Clarametyx raises $33M to develop non-antibiotic CF treatment
CMTX-101 will aim to treat patients with persistent bacterial lung infections
Clarametyx Biosciences has completed a $33 million financing round to support its development of CMTX-101, a non-antibiotic treatment candidate for persistent bacterial infections in people with cystic fibrosis (CF).
The funding contributed to the start of a Phase 1b/2a clinical trial of CMTX-101 as an adjunct therapy to standard-of-care antibiotics. It aims to help treat CF patients with Pseudomonas aeruginosa lung infections.
In addition to new support from the Cystic Fibrosis Foundation, the Series A financing round was led by the Ohio Innovation Fund, with participation from Clarametyx’s current investors Nationwide Children’s Hospital, Rev1 Ventures, JobsOhio Growth Capital, C Bio Investors, and the 1776 Fund.
“We are especially grateful for the support of the Cystic Fibrosis Foundation to evaluate this technology’s promise to improve the lives of people with cystic fibrosis, a population particularly vulnerable to persistent bacterial infections,” David Richards, Clarametyx’s CEO, said in a press release.
“We believe this research will further support the broad applicability of this first-in-class technology,” Richards added.
Phase 1b/2a trial to test CF treatment candidate CMTX-101 in 41 adults
CF is caused by mutations in the CFTR gene, resulting in the abnormal accumulation of thick and sticky mucus in the body’s organs, particularly in the lungs, pancreas, liver, and intestine. Mucus buildup provides a fertile breeding ground for bacteria, with patients commonly experiencing recurrent lung infections — chiefly caused by Pseudomonas aeruginosa, typically called P. aeruginosa.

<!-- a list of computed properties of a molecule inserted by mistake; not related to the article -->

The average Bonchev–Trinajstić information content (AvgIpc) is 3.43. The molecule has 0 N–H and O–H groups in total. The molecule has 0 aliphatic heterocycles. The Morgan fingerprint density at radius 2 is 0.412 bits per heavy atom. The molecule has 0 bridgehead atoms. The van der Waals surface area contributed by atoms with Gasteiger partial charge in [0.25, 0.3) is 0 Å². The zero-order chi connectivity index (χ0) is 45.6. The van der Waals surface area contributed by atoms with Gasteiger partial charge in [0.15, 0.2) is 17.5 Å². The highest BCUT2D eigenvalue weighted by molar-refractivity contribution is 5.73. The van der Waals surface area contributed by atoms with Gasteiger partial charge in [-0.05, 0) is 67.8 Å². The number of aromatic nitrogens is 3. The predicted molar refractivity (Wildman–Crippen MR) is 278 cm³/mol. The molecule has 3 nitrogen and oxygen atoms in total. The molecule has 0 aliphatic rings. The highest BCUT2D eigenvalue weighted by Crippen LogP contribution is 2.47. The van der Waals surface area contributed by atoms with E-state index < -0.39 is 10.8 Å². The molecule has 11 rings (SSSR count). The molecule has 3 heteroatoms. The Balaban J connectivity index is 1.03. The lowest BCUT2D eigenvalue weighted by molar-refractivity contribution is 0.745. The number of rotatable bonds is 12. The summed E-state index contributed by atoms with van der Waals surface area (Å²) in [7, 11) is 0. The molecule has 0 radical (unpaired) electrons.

Treating such infections usually involves antibiotics. However, bacteria can develop resistance to antibiotics if these medications are administered frequently or for too long, which limits treatment effectiveness.
“Global health authorities continue to raise alarms about persistent bacterial infections and the rise in antimicrobial resistance associated with overuse of antibiotics,” said William Baumel, managing director of the Ohio Innovation Fund.
“There is a clear and urgent need for novel technologies that can enhance the effectiveness of today’s antibiotics to address these challenging infections,” Baumel said, calling Clarametyx’s technology “a compelling strategy.”
CMTX-101 uses a non-antibiotic approach licensed from Nationwide Children’s Hospital. It’s based on antibodies that target and remove linchpin proteins, which are present in bacterial biofilms. These protective structures are formed by bacteria stuck to each other and to a surface, where they work as a functional community and become more resistant to antibiotics.
The goal is to lead to the rapid collapse of the biofilm, rendering bacteria more vulnerable to the body’s immune response or to antibiotics, while decreasing inflammation. This anti-biofilm technology is being evaluated both as a treatment and as a preventive strategy, addressing persistent bacterial infection and antibiotic resistance.
There is a clear and urgent need for novel technologies that can enhance the effectiveness of today’s antibiotics to address these challenging infections.
The Phase 1b/2a trial (NCT06159725), launched in December 2023, is expected to recruit 41 adults with CF. If they’re receiving Trikafta, patients may be eligible if they are on a stable dose for at least three months.
In the first part of the study, all participants will receive a single dose of intravenous or into-the-vein CMTX-101. In Part 2, patients will be randomly assigned to receive either CMTX-101 or a placebo.
The trial’s primary goal is to assess the safety and tolerability of CMTX-101. It also will evaluate the treatment’s pharmacokinetics – its movement into, through, and out of the body – as well as the immune response triggered by CMTX-101 and any reduction in pulmonary P. aeruginosa burden.
“This successful [money] raise enables us to expand our clinical evaluations of a platform that we believe will address critical unmet needs in infectious disease management,” Richards said.